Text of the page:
Several Snowmass shrines removed after misinterpretation about meeting notes
Shrines defy Forest Service regulations but are usually tolerated
Small scraps of laminated paper, nails in the trees and deconstructed bench are all that remain at the Hunter S. Thompson shrine at Snowmass Ski Area. The glade once covered in photos, articles, signs and paraphernalia dedicated to the late gonzo journalist and Woody Creek writer contains only remnants of the tribute.
It’s not the only one gone: at least nine other shrines — to Bob Beattie, Spider Sabich, Stein Eriksen, Bobby Jones, Ben Hogan, the state of Minnesota, the Chicago Blackhawks, cats and golf — have been destroyed, according to an email from David Wood.
The author of “Sanctuaries in the Snow: The Shrines and Memorials of Aspen/Snowmass” has cataloged nearly 150 shrines and more than 200 plaques, memorials and miscellaneous items across the four ski mountains in Aspen Snowmass.
He verified 10 sites have been cleared out but wrote there may be more that have been removed that he has not been able to investigate. Wood first learned of the removal during a “First Tracks” ski on April 2.
Some ski patrollers removed the shrines earlier this month after misinterpreting shorthand operations meeting notes about the shrines as a directive, according to Aspen Skiing Co. spokesman Jeff Hanle.
“They interpreted the notes to say ’We’re going to start removing shrines,’ which was not the case — it was just their interpretation,” Hanle said in a phone interview Thursday.
“What appears to be one or two patrollers” took action based on those notes and began removing shrines, according Hanle, who is the vice president of communications at Skico. The patrollers thought they were just following orders; there was “no malicious intent” from Skico staff and “no blame to be cast or wrongdoing on anybody’s part from our patrol,” he said.
“They have since been told that was not the direction — this was a discussion about the future.”
Hanle said there are no current plans to remove any more shrines at Snowmass. But he also noted that the tributes aren’t permitted on U.S. Forest Service land, which includes most of Snowmass Ski Area; Skico doesn’t encourage the shrines but also does not actively enforce the rule.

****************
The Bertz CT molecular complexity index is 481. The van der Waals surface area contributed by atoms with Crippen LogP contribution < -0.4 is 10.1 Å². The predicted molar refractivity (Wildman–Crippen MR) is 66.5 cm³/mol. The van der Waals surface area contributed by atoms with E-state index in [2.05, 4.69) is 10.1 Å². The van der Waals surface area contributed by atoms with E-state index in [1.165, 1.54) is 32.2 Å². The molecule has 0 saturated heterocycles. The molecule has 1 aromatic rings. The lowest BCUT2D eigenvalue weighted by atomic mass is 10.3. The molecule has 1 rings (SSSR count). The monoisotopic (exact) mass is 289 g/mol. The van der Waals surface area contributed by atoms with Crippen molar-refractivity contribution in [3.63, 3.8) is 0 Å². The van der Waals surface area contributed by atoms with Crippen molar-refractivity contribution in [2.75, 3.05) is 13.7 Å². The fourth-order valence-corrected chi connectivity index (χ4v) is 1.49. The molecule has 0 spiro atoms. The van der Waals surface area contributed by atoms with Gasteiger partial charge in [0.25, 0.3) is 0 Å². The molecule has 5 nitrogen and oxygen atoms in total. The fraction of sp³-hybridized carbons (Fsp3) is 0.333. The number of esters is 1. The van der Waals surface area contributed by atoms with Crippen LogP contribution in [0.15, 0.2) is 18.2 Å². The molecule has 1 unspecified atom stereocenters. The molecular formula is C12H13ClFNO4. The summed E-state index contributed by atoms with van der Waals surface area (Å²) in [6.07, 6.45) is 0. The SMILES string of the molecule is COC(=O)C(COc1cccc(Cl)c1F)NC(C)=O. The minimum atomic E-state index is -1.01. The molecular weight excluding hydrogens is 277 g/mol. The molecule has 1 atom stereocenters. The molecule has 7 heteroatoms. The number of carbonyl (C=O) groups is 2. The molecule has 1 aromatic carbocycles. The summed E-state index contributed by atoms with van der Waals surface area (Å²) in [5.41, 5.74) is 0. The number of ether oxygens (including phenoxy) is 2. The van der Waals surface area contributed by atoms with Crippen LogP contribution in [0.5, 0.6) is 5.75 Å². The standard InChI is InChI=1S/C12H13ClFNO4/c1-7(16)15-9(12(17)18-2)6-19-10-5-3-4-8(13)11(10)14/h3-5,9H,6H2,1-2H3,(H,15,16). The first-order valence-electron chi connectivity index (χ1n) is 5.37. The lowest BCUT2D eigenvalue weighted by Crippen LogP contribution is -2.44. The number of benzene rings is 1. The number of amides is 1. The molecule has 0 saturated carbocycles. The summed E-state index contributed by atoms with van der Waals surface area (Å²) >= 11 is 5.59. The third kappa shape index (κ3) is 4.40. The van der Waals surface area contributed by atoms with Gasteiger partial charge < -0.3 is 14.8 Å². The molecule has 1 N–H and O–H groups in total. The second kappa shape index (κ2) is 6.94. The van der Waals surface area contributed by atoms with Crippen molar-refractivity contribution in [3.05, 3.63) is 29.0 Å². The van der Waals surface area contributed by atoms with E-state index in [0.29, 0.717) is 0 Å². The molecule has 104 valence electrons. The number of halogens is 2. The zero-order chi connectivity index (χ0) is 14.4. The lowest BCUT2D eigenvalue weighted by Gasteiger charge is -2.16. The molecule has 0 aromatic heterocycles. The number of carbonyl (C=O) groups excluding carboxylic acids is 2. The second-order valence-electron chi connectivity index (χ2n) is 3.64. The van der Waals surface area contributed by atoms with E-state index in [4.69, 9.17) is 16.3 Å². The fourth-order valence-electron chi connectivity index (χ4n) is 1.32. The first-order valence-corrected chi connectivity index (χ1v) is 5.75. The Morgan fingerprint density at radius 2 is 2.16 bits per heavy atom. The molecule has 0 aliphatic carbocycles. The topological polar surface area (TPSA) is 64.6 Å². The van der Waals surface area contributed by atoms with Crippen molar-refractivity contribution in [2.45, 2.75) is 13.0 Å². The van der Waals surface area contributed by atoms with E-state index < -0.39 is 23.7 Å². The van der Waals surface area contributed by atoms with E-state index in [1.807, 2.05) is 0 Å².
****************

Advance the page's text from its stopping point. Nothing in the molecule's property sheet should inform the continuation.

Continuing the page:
At this point, the Forest Service has not directed Skico to remove the shrines but staff do have “ongoing” discussions about shrine management, Hanle said.
“It’s not our intent to go up and remove all these things but people have to understand, they’re not permitted to do what they’re doing, and it’s not appreciated by … everyone,” Hanle said.
The issue of removal comes up every couple of years, oftentimes “because people get over exuberant,” he said. He acknowledged the long history of the shrines at Aspen Snowmass and significance of the tributes but also noted that sometimes, “too much is too much.”
“It’s like those things that you say are loved to death — people love the shrines,” he said. “Well, if they keep it up and continue to sort of press their luck with violating federal law, we’re going to be asked to take them down, and that hasn’t happened yet but it’s definitely a possibility.”
The love of the shrines — and upset about their removal — was abundant on Wood’s public Facebook page, where several posts with updates about the shrines have together garnered dozens of comments from those with strong feelings about the removal of the shrines.
“Over the years there have been isolated occasions of some Shrine removal, but nothing close to this mass removal that we have here,” Wood wrote in an email. “This is a new chapter in the history of the Aspen/Snowmass Shrines.”
Part of his cataloging efforts aims to preserve a record of the shrines in the event that they are worn down by the elements, vandalized, or, as was the case this month, destroyed.
“As for the significance of the Shrines, they are a part of the Aspen/Snowmass ski history; maybe a small part, but nevertheless a part of it, and an interesting part at that,” Wood wrote.
Compared to other ski mountains in the west, the Aspen Snowmass shrine culture is unrivaled, he wrote.
There are a number of reasons why people might partake in this “quirky Aspen tradition that won’t go away,” he wrote, including what some believe to be a “right to shrine” — a term coined in a 2019 academic paper about local shrines. (Hanle, for his part, rejects the idea that anyone has that right.)
“Perhaps it is a way people can be made to feel that some small part of the mountain is their own,” Wood wrote.
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